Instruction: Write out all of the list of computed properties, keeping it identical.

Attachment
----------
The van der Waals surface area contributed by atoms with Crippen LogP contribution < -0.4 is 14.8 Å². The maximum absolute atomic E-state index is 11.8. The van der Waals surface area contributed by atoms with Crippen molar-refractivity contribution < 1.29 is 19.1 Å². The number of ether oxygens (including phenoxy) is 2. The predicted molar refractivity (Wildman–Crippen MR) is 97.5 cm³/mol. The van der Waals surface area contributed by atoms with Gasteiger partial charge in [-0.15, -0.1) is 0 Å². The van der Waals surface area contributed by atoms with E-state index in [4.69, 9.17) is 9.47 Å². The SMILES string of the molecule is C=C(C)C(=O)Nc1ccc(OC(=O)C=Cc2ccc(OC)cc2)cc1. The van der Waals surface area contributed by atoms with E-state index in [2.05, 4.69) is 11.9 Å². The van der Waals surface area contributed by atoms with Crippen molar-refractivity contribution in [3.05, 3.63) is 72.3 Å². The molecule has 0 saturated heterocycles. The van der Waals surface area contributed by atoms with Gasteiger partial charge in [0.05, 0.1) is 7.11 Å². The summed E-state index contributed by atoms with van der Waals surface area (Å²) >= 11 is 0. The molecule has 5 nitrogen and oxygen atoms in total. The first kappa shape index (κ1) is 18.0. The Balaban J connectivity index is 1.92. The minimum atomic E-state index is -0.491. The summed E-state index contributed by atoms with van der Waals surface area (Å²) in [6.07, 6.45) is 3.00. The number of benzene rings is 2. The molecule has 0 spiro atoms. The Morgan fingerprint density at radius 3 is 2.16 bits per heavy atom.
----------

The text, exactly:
The van der Waals surface area contributed by atoms with Crippen LogP contribution < -0.4 is 14.8 Å². The maximum absolute atomic E-state index is 11.8. The van der Waals surface area contributed by atoms with Crippen molar-refractivity contribution < 1.29 is 19.1 Å². The number of ether oxygens (including phenoxy) is 2. The predicted molar refractivity (Wildman–Crippen MR) is 97.5 cm³/mol. The van der Waals surface area contributed by atoms with Gasteiger partial charge in [-0.15, -0.1) is 0 Å². The van der Waals surface area contributed by atoms with E-state index in [4.69, 9.17) is 9.47 Å². The SMILES string of the molecule is C=C(C)C(=O)Nc1ccc(OC(=O)C=Cc2ccc(OC)cc2)cc1. The van der Waals surface area contributed by atoms with E-state index in [2.05, 4.69) is 11.9 Å². The van der Waals surface area contributed by atoms with Crippen molar-refractivity contribution in [3.05, 3.63) is 72.3 Å². The molecule has 0 saturated heterocycles. The van der Waals surface area contributed by atoms with Gasteiger partial charge in [0.05, 0.1) is 7.11 Å². The summed E-state index contributed by atoms with van der Waals surface area (Å²) >= 11 is 0. The molecule has 5 nitrogen and oxygen atoms in total. The first kappa shape index (κ1) is 18.0. The Balaban J connectivity index is 1.92. The minimum atomic E-state index is -0.491. The summed E-state index contributed by atoms with van der Waals surface area (Å²) in [6.07, 6.45) is 3.00. The number of benzene rings is 2. The molecule has 0 spiro atoms. The Morgan fingerprint density at radius 3 is 2.16 bits per heavy atom.